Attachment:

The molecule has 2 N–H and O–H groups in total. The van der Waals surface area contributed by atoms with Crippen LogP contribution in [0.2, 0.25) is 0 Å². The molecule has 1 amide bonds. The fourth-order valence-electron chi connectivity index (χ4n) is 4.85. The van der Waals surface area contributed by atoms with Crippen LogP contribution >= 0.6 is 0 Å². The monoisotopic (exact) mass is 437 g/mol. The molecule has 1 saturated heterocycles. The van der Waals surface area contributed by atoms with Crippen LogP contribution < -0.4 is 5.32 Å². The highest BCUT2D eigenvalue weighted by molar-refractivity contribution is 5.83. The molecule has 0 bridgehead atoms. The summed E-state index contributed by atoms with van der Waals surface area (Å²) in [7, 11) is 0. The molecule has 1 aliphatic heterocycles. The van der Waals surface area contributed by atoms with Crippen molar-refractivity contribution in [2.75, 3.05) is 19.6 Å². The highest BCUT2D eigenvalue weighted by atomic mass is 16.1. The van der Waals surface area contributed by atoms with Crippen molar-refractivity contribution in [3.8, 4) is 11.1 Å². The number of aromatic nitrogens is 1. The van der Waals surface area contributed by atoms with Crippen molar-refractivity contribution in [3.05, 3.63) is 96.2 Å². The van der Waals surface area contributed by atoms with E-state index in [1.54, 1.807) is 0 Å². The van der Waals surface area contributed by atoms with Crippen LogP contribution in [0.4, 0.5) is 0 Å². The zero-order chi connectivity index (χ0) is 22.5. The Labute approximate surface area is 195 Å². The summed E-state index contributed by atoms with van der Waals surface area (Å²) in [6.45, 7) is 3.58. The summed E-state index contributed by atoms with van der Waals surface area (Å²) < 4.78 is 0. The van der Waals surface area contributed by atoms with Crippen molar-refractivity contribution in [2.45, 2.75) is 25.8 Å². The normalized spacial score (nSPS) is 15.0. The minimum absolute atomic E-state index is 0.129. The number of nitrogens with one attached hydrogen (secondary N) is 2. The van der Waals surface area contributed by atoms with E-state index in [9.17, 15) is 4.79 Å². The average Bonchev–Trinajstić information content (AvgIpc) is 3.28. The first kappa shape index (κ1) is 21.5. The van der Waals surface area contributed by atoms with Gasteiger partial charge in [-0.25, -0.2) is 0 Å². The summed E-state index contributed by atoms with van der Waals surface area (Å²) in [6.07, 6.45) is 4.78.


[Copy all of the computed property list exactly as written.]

The molecule has 2 N–H and O–H groups in total. The van der Waals surface area contributed by atoms with Crippen LogP contribution in [0.2, 0.25) is 0 Å². The molecule has 1 amide bonds. The fourth-order valence-electron chi connectivity index (χ4n) is 4.85. The van der Waals surface area contributed by atoms with Crippen LogP contribution >= 0.6 is 0 Å². The monoisotopic (exact) mass is 437 g/mol. The molecule has 1 saturated heterocycles. The van der Waals surface area contributed by atoms with Crippen LogP contribution < -0.4 is 5.32 Å². The highest BCUT2D eigenvalue weighted by molar-refractivity contribution is 5.83. The molecule has 0 bridgehead atoms. The summed E-state index contributed by atoms with van der Waals surface area (Å²) in [7, 11) is 0. The molecule has 1 aliphatic heterocycles. The van der Waals surface area contributed by atoms with Crippen molar-refractivity contribution in [2.75, 3.05) is 19.6 Å². The highest BCUT2D eigenvalue weighted by atomic mass is 16.1. The van der Waals surface area contributed by atoms with Crippen molar-refractivity contribution in [3.8, 4) is 11.1 Å². The number of aromatic nitrogens is 1. The van der Waals surface area contributed by atoms with Crippen molar-refractivity contribution in [3.05, 3.63) is 96.2 Å². The van der Waals surface area contributed by atoms with E-state index in [1.54, 1.807) is 0 Å². The van der Waals surface area contributed by atoms with Crippen LogP contribution in [0.4, 0.5) is 0 Å². The zero-order chi connectivity index (χ0) is 22.5. The Labute approximate surface area is 195 Å². The summed E-state index contributed by atoms with van der Waals surface area (Å²) in [6.45, 7) is 3.58. The summed E-state index contributed by atoms with van der Waals surface area (Å²) < 4.78 is 0. The van der Waals surface area contributed by atoms with Crippen molar-refractivity contribution in [2.45, 2.75) is 25.8 Å². The normalized spacial score (nSPS) is 15.0. The minimum absolute atomic E-state index is 0.129. The number of nitrogens with one attached hydrogen (secondary N) is 2. The van der Waals surface area contributed by atoms with E-state index in [9.17, 15) is 4.79 Å². The average Bonchev–Trinajstić information content (AvgIpc) is 3.28. The first kappa shape index (κ1) is 21.5. The van der Waals surface area contributed by atoms with Gasteiger partial charge in [-0.25, -0.2) is 0 Å². The summed E-state index contributed by atoms with van der Waals surface area (Å²) in [6.07, 6.45) is 4.78.